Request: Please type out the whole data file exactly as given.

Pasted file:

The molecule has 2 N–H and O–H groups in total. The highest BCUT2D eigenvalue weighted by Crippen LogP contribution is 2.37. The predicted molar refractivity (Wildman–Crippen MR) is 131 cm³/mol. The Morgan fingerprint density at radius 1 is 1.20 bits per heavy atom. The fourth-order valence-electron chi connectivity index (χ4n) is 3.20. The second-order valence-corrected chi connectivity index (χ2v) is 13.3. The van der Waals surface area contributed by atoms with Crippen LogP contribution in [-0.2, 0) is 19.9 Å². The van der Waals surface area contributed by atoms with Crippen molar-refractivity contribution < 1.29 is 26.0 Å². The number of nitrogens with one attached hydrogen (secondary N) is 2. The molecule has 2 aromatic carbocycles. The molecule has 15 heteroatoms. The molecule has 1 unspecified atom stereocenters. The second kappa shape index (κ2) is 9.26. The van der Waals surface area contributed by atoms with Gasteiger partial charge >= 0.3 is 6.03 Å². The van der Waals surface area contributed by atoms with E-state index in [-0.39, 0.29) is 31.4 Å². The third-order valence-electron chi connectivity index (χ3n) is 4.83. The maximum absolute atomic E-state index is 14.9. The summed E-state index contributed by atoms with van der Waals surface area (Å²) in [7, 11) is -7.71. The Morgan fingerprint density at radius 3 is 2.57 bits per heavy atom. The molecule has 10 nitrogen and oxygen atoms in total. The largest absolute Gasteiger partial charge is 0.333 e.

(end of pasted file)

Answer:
The molecule has 2 N–H and O–H groups in total. The highest BCUT2D eigenvalue weighted by Crippen LogP contribution is 2.37. The predicted molar refractivity (Wildman–Crippen MR) is 131 cm³/mol. The Morgan fingerprint density at radius 1 is 1.20 bits per heavy atom. The fourth-order valence-electron chi connectivity index (χ4n) is 3.20. The second-order valence-corrected chi connectivity index (χ2v) is 13.3. The van der Waals surface area contributed by atoms with Crippen LogP contribution in [-0.2, 0) is 19.9 Å². The van der Waals surface area contributed by atoms with Crippen molar-refractivity contribution < 1.29 is 26.0 Å². The number of nitrogens with one attached hydrogen (secondary N) is 2. The molecule has 2 aromatic carbocycles. The molecule has 15 heteroatoms. The molecule has 1 unspecified atom stereocenters. The second kappa shape index (κ2) is 9.26. The van der Waals surface area contributed by atoms with Gasteiger partial charge >= 0.3 is 6.03 Å². The van der Waals surface area contributed by atoms with E-state index in [-0.39, 0.29) is 31.4 Å². The third-order valence-electron chi connectivity index (χ3n) is 4.83. The maximum absolute atomic E-state index is 14.9. The summed E-state index contributed by atoms with van der Waals surface area (Å²) in [7, 11) is -7.71. The Morgan fingerprint density at radius 3 is 2.57 bits per heavy atom. The molecule has 10 nitrogen and oxygen atoms in total. The largest absolute Gasteiger partial charge is 0.333 e.